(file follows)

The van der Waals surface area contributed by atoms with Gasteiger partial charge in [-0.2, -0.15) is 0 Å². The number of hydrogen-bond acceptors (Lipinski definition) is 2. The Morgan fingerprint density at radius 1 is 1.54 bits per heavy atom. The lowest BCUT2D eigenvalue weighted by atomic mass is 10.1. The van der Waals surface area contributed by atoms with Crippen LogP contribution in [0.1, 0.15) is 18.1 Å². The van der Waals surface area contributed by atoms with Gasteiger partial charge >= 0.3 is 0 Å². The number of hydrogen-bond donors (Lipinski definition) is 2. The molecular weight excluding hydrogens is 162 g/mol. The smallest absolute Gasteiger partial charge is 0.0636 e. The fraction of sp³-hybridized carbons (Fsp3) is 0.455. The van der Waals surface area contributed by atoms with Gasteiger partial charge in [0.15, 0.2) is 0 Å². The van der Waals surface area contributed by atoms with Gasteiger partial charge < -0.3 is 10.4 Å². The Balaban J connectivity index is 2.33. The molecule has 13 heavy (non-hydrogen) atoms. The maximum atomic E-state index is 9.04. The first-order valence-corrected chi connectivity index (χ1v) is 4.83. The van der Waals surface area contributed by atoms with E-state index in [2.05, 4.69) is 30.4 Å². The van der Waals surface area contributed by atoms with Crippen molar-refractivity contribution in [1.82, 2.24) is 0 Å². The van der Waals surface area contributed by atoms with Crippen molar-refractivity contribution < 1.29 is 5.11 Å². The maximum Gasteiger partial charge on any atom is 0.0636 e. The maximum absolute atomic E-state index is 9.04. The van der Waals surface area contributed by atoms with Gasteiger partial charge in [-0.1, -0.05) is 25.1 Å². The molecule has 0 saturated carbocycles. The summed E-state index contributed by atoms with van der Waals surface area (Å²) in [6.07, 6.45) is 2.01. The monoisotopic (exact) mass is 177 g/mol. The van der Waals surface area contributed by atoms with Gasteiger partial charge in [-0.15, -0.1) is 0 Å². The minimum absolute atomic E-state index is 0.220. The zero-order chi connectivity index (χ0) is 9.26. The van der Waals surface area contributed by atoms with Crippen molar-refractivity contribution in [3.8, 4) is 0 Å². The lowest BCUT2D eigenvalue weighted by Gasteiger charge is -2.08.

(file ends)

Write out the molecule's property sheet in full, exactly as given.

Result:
The van der Waals surface area contributed by atoms with Gasteiger partial charge in [-0.2, -0.15) is 0 Å². The number of hydrogen-bond acceptors (Lipinski definition) is 2. The Morgan fingerprint density at radius 1 is 1.54 bits per heavy atom. The lowest BCUT2D eigenvalue weighted by atomic mass is 10.1. The van der Waals surface area contributed by atoms with Crippen LogP contribution in [0.1, 0.15) is 18.1 Å². The van der Waals surface area contributed by atoms with Gasteiger partial charge >= 0.3 is 0 Å². The number of hydrogen-bond donors (Lipinski definition) is 2. The molecular weight excluding hydrogens is 162 g/mol. The smallest absolute Gasteiger partial charge is 0.0636 e. The fraction of sp³-hybridized carbons (Fsp3) is 0.455. The van der Waals surface area contributed by atoms with Gasteiger partial charge in [0.15, 0.2) is 0 Å². The van der Waals surface area contributed by atoms with Gasteiger partial charge < -0.3 is 10.4 Å². The Balaban J connectivity index is 2.33. The molecule has 13 heavy (non-hydrogen) atoms. The maximum atomic E-state index is 9.04. The first-order valence-corrected chi connectivity index (χ1v) is 4.83. The van der Waals surface area contributed by atoms with E-state index in [2.05, 4.69) is 30.4 Å². The van der Waals surface area contributed by atoms with Crippen molar-refractivity contribution in [1.82, 2.24) is 0 Å². The van der Waals surface area contributed by atoms with Crippen molar-refractivity contribution < 1.29 is 5.11 Å². The maximum Gasteiger partial charge on any atom is 0.0636 e. The maximum absolute atomic E-state index is 9.04. The van der Waals surface area contributed by atoms with Gasteiger partial charge in [-0.1, -0.05) is 25.1 Å². The molecule has 0 saturated carbocycles. The summed E-state index contributed by atoms with van der Waals surface area (Å²) in [6.07, 6.45) is 2.01. The monoisotopic (exact) mass is 177 g/mol. The van der Waals surface area contributed by atoms with Gasteiger partial charge in [-0.15, -0.1) is 0 Å². The minimum absolute atomic E-state index is 0.220. The zero-order chi connectivity index (χ0) is 9.26. The van der Waals surface area contributed by atoms with Crippen molar-refractivity contribution in [3.8, 4) is 0 Å². The lowest BCUT2D eigenvalue weighted by Gasteiger charge is -2.08.